Sunday, October 14, 2018

Electric Light Orchestra - 1976-03-16 - Flint, MI

Electric Light Orchestra
I.M.A. Auditorium, Flint, MI

Audience recording (JEMS Master), excellent quality
Available in both Lossless (FLAC) and Mp3 (320 kbps) versions

Here's more from ELO, from a bit later in their career, early in 1976 on their Face the Music tour, and at what I would consider to be their best period. Coming off the success of El Dorado (and their first top ten hit, 'Can't Get it Out of My Head'), they released Face the Music in late 1975, which quickly resulted in two more hits ('Evil Woman' and 'Strange Magic') by the time of their tour. But more than that, Face the Music was a just a dynamite album, with a great mix between the classical, pop, and rock influences of the band. This was their first major tour as a headliner, and they made the most of it, with a great set of songs from all their albums up to that point. Opening with a powerhouse trio of songs from Face the Music ('Fire on High', 'Poker', and 'Nightrider'), they went through sections featuring songs from each of their previous albums. Thus, this was the last tour to feature many of their earlier songs, which would be replaced as more hits piled up, which is why this was my favorite period, as they still featured the old ELO, but also had the added aspect of their middle period songs and hits, bu just before they would become more and more pop singles and hit-oriented. Another highlight is that, unlike in the previous (1973) show, they play the full version of 'Roll Over Beethoven', with Beethoven's 5th intro (which to me is what really makes their version work - the way the screeching guitar lick comes blasting through the classical refrain). Great stuff, and this is a great recording (especially for an audience - thanks JEMS). I've also added as a bonus track (from the Detroit show), a cover of 'Let's Spend the Night Together' with the final part of 'The End' added, that they played at some of the earlier shows on the tour (but not the Flint show). It's an interesting and different (and lesser-known) addition to the show. Enjoy!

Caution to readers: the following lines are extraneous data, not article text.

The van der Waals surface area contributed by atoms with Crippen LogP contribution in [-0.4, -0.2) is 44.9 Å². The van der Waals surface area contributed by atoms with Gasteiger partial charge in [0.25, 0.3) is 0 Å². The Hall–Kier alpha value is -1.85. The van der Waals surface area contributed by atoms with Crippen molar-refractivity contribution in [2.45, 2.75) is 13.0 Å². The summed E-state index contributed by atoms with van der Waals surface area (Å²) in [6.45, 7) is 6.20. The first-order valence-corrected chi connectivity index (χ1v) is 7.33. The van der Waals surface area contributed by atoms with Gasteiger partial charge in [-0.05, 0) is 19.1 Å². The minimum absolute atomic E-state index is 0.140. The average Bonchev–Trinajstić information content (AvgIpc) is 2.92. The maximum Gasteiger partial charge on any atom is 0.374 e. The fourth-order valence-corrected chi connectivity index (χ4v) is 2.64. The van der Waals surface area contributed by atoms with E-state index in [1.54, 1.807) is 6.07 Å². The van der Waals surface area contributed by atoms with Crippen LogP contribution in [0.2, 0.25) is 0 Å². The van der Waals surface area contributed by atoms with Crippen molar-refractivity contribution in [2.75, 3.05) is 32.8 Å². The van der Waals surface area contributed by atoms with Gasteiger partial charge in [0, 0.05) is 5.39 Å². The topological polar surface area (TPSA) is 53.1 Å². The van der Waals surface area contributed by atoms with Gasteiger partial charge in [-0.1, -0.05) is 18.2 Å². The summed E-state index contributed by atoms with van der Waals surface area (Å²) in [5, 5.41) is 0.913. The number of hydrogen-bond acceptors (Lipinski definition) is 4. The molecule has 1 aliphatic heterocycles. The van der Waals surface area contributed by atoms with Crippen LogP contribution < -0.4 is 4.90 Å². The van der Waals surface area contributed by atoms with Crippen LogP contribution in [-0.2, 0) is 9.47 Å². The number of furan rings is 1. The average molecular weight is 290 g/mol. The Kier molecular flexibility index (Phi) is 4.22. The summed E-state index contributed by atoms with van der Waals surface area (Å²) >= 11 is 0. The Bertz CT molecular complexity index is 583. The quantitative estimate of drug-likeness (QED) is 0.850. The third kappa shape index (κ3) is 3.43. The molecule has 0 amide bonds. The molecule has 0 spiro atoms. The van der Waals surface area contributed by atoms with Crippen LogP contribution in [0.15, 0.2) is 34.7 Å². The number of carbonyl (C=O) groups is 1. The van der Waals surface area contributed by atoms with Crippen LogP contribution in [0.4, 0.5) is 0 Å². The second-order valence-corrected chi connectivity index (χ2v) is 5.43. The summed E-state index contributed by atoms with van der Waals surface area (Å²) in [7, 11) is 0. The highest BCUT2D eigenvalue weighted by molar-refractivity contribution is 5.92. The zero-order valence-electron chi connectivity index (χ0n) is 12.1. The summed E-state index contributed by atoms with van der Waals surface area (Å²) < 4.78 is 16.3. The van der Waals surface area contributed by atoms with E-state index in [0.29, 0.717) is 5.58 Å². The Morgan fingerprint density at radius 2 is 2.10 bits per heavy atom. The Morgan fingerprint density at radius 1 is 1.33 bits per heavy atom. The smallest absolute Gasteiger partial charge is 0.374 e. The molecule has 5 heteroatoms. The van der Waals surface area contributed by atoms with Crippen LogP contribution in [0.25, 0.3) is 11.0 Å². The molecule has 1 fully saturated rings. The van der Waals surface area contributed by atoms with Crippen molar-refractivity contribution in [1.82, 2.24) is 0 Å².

01. Fire On High
02. Poker
03. Nightrider
04. Ocean Breakup/King Of The Universe
05. Bluebird Is Dead
06. Oh No Not Susan
07. New World Rising/Ocean Breakup Reprise
08. Hugh McDowell's Cello Solo W/Flight Of The Bumble Bee(cut)
09. Showdown
10. Eldorado Overture
11. Can't Get It Out Of My Head
12. Poor Boy(The Greenwood)
13. Illusions In G Major
14. Eldorado
15. Mik Kaminski's Violin Solo/Orange Blossom Special
16  Bev Bevan's Intro
17. Strange Magic
18. 10538 Overture
19. Do Ya
20. Evil Woman
21. Ma-Ma-Ma Belle
22. Roll Over Beethoven
Bonus Track (1976-03-04 - Detroit, MI)
23. Lets Spend the Night Together/The End

Band Members:
Jeff Lynne - Vocals, lead guitar
Bev Bevan - drums, percussion
Richard Tandy - keyboards, moog, mellotron
Kelly Groucutt - bass guitar, backing vocals
Mik Kaminski - violin
Hugh McDowell - cello
Melvyn Gale - cello

FLAC - Electric Light Orchestra_1976-03-16_Flint,MI(JEMS)_FLAC.rar

mp3 - Electric Light Orchestra_1976-03-16_Flint,MI(JEMS)_mp3.rar

Sunday, October 7, 2018

Electric Light Orchestra (ELO) - 1973-74 - London BBC Recordings

Electric Light Orchestra
1973-1974 - London BBC Recordings
1973-04-19 – Lower Cinema, London
1974-01-25 - Hippodrome, London

"Rockaria Ouverture"
FM Broadcast Recordings (from Italian Bootleg), very good quality
Available in both Lossless (FLAC) and Mp3 versions